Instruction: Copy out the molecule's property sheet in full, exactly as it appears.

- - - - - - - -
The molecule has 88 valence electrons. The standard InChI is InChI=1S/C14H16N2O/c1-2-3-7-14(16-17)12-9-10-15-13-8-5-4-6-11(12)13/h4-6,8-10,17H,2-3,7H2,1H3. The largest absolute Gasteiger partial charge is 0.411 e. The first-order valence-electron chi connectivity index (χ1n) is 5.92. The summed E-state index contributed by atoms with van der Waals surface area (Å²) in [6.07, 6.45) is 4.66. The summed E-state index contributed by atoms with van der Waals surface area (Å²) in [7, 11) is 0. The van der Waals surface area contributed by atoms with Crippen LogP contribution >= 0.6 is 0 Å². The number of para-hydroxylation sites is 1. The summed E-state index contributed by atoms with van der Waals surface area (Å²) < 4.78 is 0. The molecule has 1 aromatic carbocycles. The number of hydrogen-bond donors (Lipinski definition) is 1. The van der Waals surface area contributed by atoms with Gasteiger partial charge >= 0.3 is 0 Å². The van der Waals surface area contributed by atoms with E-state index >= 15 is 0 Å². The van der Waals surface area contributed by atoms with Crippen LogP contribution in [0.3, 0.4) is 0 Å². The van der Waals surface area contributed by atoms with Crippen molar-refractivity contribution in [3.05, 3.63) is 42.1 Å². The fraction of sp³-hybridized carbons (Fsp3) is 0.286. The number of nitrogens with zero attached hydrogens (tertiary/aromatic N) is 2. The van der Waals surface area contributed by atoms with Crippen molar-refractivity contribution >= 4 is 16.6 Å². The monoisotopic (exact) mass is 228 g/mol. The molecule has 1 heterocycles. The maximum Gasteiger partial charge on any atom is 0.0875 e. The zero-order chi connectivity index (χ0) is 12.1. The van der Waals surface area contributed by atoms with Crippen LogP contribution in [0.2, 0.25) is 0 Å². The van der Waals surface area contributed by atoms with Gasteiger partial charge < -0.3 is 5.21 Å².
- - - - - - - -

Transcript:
The molecule has 88 valence electrons. The standard InChI is InChI=1S/C14H16N2O/c1-2-3-7-14(16-17)12-9-10-15-13-8-5-4-6-11(12)13/h4-6,8-10,17H,2-3,7H2,1H3. The largest absolute Gasteiger partial charge is 0.411 e. The first-order valence-electron chi connectivity index (χ1n) is 5.92. The summed E-state index contributed by atoms with van der Waals surface area (Å²) in [6.07, 6.45) is 4.66. The summed E-state index contributed by atoms with van der Waals surface area (Å²) in [7, 11) is 0. The van der Waals surface area contributed by atoms with Crippen LogP contribution >= 0.6 is 0 Å². The number of para-hydroxylation sites is 1. The summed E-state index contributed by atoms with van der Waals surface area (Å²) < 4.78 is 0. The molecule has 1 aromatic carbocycles. The number of hydrogen-bond donors (Lipinski definition) is 1. The van der Waals surface area contributed by atoms with Gasteiger partial charge >= 0.3 is 0 Å². The van der Waals surface area contributed by atoms with E-state index >= 15 is 0 Å². The van der Waals surface area contributed by atoms with Crippen LogP contribution in [0.3, 0.4) is 0 Å². The van der Waals surface area contributed by atoms with Crippen molar-refractivity contribution in [3.05, 3.63) is 42.1 Å². The fraction of sp³-hybridized carbons (Fsp3) is 0.286. The number of nitrogens with zero attached hydrogens (tertiary/aromatic N) is 2. The van der Waals surface area contributed by atoms with Crippen molar-refractivity contribution >= 4 is 16.6 Å². The monoisotopic (exact) mass is 228 g/mol. The molecule has 1 heterocycles. The maximum Gasteiger partial charge on any atom is 0.0875 e. The zero-order chi connectivity index (χ0) is 12.1. The van der Waals surface area contributed by atoms with Crippen LogP contribution in [0.2, 0.25) is 0 Å². The van der Waals surface area contributed by atoms with Gasteiger partial charge < -0.3 is 5.21 Å².